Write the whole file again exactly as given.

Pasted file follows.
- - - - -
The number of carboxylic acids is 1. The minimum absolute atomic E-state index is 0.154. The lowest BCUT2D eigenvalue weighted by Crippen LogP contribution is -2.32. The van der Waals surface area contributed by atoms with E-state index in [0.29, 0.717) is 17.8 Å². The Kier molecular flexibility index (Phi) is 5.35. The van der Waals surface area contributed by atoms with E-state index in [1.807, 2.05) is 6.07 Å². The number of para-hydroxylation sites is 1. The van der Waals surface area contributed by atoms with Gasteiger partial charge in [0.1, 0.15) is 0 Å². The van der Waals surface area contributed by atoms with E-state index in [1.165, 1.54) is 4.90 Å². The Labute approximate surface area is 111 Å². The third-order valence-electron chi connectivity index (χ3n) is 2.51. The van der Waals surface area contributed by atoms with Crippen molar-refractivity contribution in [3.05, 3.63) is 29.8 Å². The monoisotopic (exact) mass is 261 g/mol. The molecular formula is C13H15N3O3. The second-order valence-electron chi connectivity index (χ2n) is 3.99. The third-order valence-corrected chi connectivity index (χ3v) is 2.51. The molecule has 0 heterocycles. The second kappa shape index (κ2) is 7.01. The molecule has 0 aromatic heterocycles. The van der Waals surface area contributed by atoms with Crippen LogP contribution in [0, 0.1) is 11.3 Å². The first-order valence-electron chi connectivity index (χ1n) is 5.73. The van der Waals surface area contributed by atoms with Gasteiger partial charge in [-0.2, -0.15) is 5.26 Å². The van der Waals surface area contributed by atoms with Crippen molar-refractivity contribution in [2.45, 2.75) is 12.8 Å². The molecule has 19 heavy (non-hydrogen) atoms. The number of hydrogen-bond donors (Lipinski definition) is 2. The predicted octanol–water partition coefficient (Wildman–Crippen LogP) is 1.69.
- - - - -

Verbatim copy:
The number of carboxylic acids is 1. The minimum absolute atomic E-state index is 0.154. The lowest BCUT2D eigenvalue weighted by Crippen LogP contribution is -2.32. The van der Waals surface area contributed by atoms with E-state index in [0.29, 0.717) is 17.8 Å². The Kier molecular flexibility index (Phi) is 5.35. The van der Waals surface area contributed by atoms with E-state index in [1.807, 2.05) is 6.07 Å². The number of para-hydroxylation sites is 1. The van der Waals surface area contributed by atoms with Gasteiger partial charge in [0.1, 0.15) is 0 Å². The van der Waals surface area contributed by atoms with E-state index in [1.165, 1.54) is 4.90 Å². The Labute approximate surface area is 111 Å². The third-order valence-electron chi connectivity index (χ3n) is 2.51. The van der Waals surface area contributed by atoms with Crippen molar-refractivity contribution in [3.05, 3.63) is 29.8 Å². The monoisotopic (exact) mass is 261 g/mol. The molecular formula is C13H15N3O3. The second-order valence-electron chi connectivity index (χ2n) is 3.99. The third-order valence-corrected chi connectivity index (χ3v) is 2.51. The molecule has 0 heterocycles. The second kappa shape index (κ2) is 7.01. The molecule has 0 aromatic heterocycles. The van der Waals surface area contributed by atoms with Crippen LogP contribution in [0, 0.1) is 11.3 Å². The first-order valence-electron chi connectivity index (χ1n) is 5.73. The van der Waals surface area contributed by atoms with Gasteiger partial charge in [-0.2, -0.15) is 5.26 Å². The van der Waals surface area contributed by atoms with Crippen molar-refractivity contribution in [2.45, 2.75) is 12.8 Å². The molecule has 19 heavy (non-hydrogen) atoms. The number of hydrogen-bond donors (Lipinski definition) is 2. The predicted octanol–water partition coefficient (Wildman–Crippen LogP) is 1.69.